CanChild members were asked to reflect on the last five years and provide examples of the KT activities or specific KT or integrated KT projects that they have been involved with at CanChild. Table 2 collates many of the diverse KT examples completed by CanChild members but is not an exhaustive list.
The majority of CanChild members who completed the survey (24/29, 83%) reported using a KT framework when engaging in KT activities and projects. Survey respondents described the use of twelve different KT models or frameworks, the most common being the Knowledge-to-Action framework (n = 15). Other frameworks or models, such as the Rogers Diffusion of Innovations Theory (n = 4) or the PARiHS framework (n = 2), were used much less frequently. Table 3 presents a comprehensive list of the frequency of KT frameworks reported by survey respondents.
Five future directions were described by CanChild members who completed the survey. Respondents were asked to reflect on where they envision CanChild to be in five years with regards to KT. Rich comments were provided, and five future directions for KT at CanChild were identified: 1) further developing collaboration and partnerships to enhance reach; 2) strengthening international presence; 3) being a hub for evidence-based information; 4) continuing leadership in the field of KT and childhood disability; and 5) increasing KT funding and resources (see Figure 2). These directions were described as a way for CanChild to move beyond KT practices within the organization and utilize partnerships to facilitate the uptake of research in the community. Overall, participants were very receptive to CanChild’s commitment to KT. One participant stated, for example, “I appreciate CanChild’s constant effort and commitment to bridging the gap between evidence generated and applied.”
Members identified that providing access to evidence-based information was an important direction for CanChild. In this way, using the website as a hub to reflect diverse information needs and a non-categorical approach to disability (i.e., across diverse disabilities), knowledge would be disseminated directly to families, clinicians, policymakers, and other stakeholders. Increased awareness and tailoring the website were recommended to increase access to the information. For example, one respondent envisioned:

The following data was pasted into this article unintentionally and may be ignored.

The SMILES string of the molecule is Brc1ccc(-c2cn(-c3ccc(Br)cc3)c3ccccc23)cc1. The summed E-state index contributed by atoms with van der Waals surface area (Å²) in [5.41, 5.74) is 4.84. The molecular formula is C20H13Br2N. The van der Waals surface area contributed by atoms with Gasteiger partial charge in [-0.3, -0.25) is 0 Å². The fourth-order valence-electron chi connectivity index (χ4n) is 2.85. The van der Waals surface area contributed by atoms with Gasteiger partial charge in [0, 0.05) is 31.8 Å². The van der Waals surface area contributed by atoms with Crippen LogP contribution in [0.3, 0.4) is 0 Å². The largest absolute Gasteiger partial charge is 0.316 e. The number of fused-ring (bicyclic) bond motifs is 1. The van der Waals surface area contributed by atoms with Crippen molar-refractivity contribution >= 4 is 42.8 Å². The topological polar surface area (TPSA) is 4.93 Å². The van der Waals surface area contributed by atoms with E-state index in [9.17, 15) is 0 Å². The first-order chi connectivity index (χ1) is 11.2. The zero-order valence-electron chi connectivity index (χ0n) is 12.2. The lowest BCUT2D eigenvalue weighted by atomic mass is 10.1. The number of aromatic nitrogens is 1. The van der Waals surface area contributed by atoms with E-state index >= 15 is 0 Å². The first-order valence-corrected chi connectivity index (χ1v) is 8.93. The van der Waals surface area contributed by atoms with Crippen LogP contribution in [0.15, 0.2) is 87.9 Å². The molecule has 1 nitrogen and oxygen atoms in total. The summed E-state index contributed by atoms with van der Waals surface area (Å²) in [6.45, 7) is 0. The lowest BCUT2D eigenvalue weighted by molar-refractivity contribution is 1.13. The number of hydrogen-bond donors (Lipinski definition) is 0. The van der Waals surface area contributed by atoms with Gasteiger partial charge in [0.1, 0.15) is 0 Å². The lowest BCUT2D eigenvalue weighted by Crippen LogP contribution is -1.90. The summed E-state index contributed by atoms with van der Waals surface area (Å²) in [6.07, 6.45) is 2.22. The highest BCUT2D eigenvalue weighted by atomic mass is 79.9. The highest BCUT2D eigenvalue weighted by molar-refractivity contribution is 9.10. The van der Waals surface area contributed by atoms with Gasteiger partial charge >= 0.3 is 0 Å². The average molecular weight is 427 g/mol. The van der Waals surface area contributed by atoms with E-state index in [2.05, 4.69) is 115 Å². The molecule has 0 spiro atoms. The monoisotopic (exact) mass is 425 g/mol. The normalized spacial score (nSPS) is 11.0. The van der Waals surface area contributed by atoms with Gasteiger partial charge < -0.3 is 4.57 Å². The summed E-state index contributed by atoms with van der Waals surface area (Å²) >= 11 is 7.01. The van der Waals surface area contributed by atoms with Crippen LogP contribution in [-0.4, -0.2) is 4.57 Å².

CanChild would provide accessible evidence-based information to meet a variety of stakeholder needs, e.g., children’s needs, parents of children with disabilities, service providers and educators, researchers, policymakers. Information would be provided in means that were appropriate for the target audience and their needs (e.g., tool kits, videos, publications).
Lastly, funding and resources were identified as an important area for CanChild moving forward. Specifically, respondents identified that having dedicated resources and funding to support KT for multiple projects was important. One respondent stated, “My main need at this time is additional people to support KT. I envision a full-time person who has a health background, understands the clinical context, is an excellent communicator and is willing to take initiative to move our KT efforts forward.” Although survey respondents ideally wanted to engage in KT activities, a lack of funding and access to resources made conducting these activities more challenging. One respondent noted, “We want to make KT happen, but are ‘young’ in our knowledge and expertise in the area so obtaining funding has been difficult. Any training opportunities and or consultation on grant applications would be helpful.” Greater time to conduct KT was also identified as an important way to support members’ KT efforts, with one respondent saying: “I find it really hard to fit this component or research into my general work – I feel like I need access to experts in order to do this well so I end up barely doing it at all.” There was also a need for a consistent, succinct, and accessible way to be able to report KT activities. One respondent gave the example of “a fillable form for reporting new publications, presentations, conference proceedings, etc.”
Overall, these directions support the desire of CanChild members to move, as one participant succinctly mentioned, “the KT science agenda forward,” including developing and strengthening new partnerships, establishing a KT science research program that includes funding and resources for scientists and trainees, and expanding KT products that are tailored and accessible for diverse audiences.
Following the KT strategic planning development process outlined by Russell et al. (2015), this article presents the results of CanChild’s KT strategic plan between 2013 and 2018, including activities, outputs, and future directions for KT. While CanChild members perceived KT as an important activity, the frequency with which they engaged in these activities and their reported satisfaction with them was rated somewhat lower. While KT activities were deemed highly important by respondents in this KT status update, additional work is needed to increase the engagement and satisfaction of engagement with regards to these KT activities. Due to the relatively small sample size, it was not possible to explore variances in the importance, frequency, and satisfaction of KT activities across diverse roles within the organization. Future research should explore how individuals within differing roles are involved in KT activities, which would likely differ for students, staff, and scientists.